"We are developing public-access terminals that allow people to play games and participate in e-commerce and pure communication," says chief technology officer Andrew Prell. His wife, Shannon Prell '94E, '98G, fine-tuned Agora's business plan in an MBA class at the university. Agora's management sees even broader applications for the technology. For example, when deciding which of two cameras to buy, a customer might contact a representative of each manufacturer via an Agora terminal, bring them up on screen and let them tout their product's merits.

"What we are developing are public-access terminals that allow people to play games, participate in e-commerce and pure communication," Prell says The iTRC is now focusing on high-growth technical companies with first-to-market productrs and services, Graham says, adding that the center is also in the process of reviewing a plan to take stake in some of the companies, as other university incubators around the country are doing.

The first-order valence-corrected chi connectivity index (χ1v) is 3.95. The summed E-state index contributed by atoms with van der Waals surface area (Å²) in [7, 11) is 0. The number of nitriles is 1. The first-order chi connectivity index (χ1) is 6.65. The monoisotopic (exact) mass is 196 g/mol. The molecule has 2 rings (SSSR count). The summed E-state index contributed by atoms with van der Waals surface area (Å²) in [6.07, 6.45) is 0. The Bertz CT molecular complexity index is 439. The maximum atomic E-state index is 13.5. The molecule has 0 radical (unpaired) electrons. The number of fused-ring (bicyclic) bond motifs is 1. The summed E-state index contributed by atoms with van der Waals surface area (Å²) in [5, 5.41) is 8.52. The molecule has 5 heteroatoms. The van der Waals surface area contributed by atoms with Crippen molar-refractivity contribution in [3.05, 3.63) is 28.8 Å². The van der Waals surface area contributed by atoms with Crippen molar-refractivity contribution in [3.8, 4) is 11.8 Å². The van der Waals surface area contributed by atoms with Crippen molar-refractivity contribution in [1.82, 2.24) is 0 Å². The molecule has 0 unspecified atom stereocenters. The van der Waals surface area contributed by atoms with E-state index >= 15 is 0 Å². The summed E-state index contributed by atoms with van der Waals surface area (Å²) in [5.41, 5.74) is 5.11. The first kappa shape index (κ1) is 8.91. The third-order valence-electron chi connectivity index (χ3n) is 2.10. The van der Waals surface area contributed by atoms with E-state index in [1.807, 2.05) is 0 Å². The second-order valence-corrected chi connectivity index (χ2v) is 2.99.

This means the center could share in a handsome return in the event of an acquisition or a public stock offering. Any profit would then be reinvested in the business incubator.

"We want to focus on companies that really need us," Graham says. "We can add value and provide a return to the university so we can help other companies down the road." n Contact Jim Graham at: Information Technology Resource Center, U of L Shelby Campus, Louisville, KY 40292; (502) 852-0900. Or visit the center on the Web at